10 Things You Never Knew about Nora

Happy birthday to the legendary writer/director Nora Ephron!  Today, we celebrate her life and the inspirational work she left behind. Her wit and humorous take on the intricacies of romance have made us laugh and made her a groundbreaker for women in film.  Best known for writing When Harry Met Sally, Nora also had a pretty interesting adolescence and a motivational journey from the newsroom to the movie set. Here's a few fun facts you may not have known about the late and great Nora Ephron. And watch her exclusive MAKERS interviews to hear her story in her own words.


Ten Things You Never Knew about Nora

1.  Nora Ephron was raised by a working mother who co-wrote screenplays with her father. 

2.  Nora's mother worked and demanded that she and her sisters aspire to do the same in an era when most moms were housewives. 

3.  One of Ephron's first stories was called "A Few Words about Breasts" for Esquire Magazine, about the difficulties of growing up with small breasts. 

4.  When she started out in journalism at NewsWeek, Ephron was hired as a "Handmaiden" to assist the all-male writing staff.  

5.  Nora used the experience of her husband's infidelity with their mutual friend and the painful ensuing divorce (during which she was pregnant with their second child) to write her first best-selling novel, Heartburn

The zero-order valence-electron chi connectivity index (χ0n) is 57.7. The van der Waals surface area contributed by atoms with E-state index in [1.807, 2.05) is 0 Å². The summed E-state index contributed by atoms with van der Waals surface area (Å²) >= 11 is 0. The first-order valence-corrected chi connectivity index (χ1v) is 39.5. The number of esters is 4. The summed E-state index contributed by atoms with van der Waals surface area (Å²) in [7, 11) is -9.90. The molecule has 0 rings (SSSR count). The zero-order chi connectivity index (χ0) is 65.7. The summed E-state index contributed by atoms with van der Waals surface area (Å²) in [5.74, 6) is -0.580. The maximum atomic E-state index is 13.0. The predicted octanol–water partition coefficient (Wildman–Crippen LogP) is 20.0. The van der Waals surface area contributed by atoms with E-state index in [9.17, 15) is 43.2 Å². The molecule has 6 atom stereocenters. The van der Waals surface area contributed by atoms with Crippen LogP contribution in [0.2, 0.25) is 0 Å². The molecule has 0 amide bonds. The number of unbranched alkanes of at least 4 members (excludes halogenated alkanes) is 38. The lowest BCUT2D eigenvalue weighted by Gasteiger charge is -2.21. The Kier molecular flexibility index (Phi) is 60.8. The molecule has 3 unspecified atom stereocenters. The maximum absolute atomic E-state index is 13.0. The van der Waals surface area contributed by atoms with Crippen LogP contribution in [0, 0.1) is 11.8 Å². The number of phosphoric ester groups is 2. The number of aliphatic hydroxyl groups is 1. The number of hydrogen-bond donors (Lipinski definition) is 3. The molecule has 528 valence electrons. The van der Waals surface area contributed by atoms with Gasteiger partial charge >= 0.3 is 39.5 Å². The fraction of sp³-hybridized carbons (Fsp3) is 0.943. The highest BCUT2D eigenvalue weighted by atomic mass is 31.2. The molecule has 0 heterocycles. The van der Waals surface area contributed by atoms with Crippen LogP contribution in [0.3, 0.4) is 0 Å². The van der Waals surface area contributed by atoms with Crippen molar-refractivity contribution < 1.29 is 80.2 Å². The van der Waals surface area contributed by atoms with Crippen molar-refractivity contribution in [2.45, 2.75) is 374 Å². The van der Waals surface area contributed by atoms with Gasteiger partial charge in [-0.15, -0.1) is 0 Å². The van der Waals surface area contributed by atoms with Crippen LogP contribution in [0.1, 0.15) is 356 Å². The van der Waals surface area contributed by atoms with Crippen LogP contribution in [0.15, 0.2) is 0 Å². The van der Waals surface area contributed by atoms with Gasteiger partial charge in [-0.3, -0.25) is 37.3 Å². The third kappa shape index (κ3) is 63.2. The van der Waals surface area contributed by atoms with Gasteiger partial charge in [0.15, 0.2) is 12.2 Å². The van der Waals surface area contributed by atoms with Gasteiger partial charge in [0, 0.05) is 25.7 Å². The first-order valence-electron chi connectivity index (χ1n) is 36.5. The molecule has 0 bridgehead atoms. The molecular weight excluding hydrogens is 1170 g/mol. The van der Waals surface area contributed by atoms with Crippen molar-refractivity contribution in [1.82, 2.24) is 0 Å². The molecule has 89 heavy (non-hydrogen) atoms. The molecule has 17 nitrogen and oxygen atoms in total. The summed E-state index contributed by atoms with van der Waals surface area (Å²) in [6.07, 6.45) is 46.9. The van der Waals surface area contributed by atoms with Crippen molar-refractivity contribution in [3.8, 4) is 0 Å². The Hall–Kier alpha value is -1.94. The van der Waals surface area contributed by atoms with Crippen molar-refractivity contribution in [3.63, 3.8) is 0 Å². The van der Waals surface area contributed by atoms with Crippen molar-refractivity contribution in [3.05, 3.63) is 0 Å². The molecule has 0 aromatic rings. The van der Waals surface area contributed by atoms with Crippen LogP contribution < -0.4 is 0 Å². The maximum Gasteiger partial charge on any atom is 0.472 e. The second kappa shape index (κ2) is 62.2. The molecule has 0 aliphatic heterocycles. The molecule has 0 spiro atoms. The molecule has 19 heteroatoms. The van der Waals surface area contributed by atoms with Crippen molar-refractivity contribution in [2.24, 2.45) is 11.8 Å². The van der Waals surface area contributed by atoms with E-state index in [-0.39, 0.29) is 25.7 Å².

6.  She believes the fake orgasm scene in her film When Harry Met Sally is one of the greatest movie scenes of all time. 

7.  She advises aspiring writers to work for a newspaper, because it gives writers the chance to cover and experience different pieces of history. 

8.  Nora was one of the first successful female directors to make box office hits, like When Harry Met Sally, You've Got Mail, and Sleepless in Seattle

9.  In her last year of life, she developed a friendship with Girls writer Lena Dunham, who names Nora as a huge influence and inspiration in her life and career.  Dunham wrote a piece in the New Yorker as a tribute to the writer/director when she died.  

10.  In her honor, the Tribeca Film Festival awards a Nora Ephron Prize for "a woman writer or director with a distinctive voice" every year.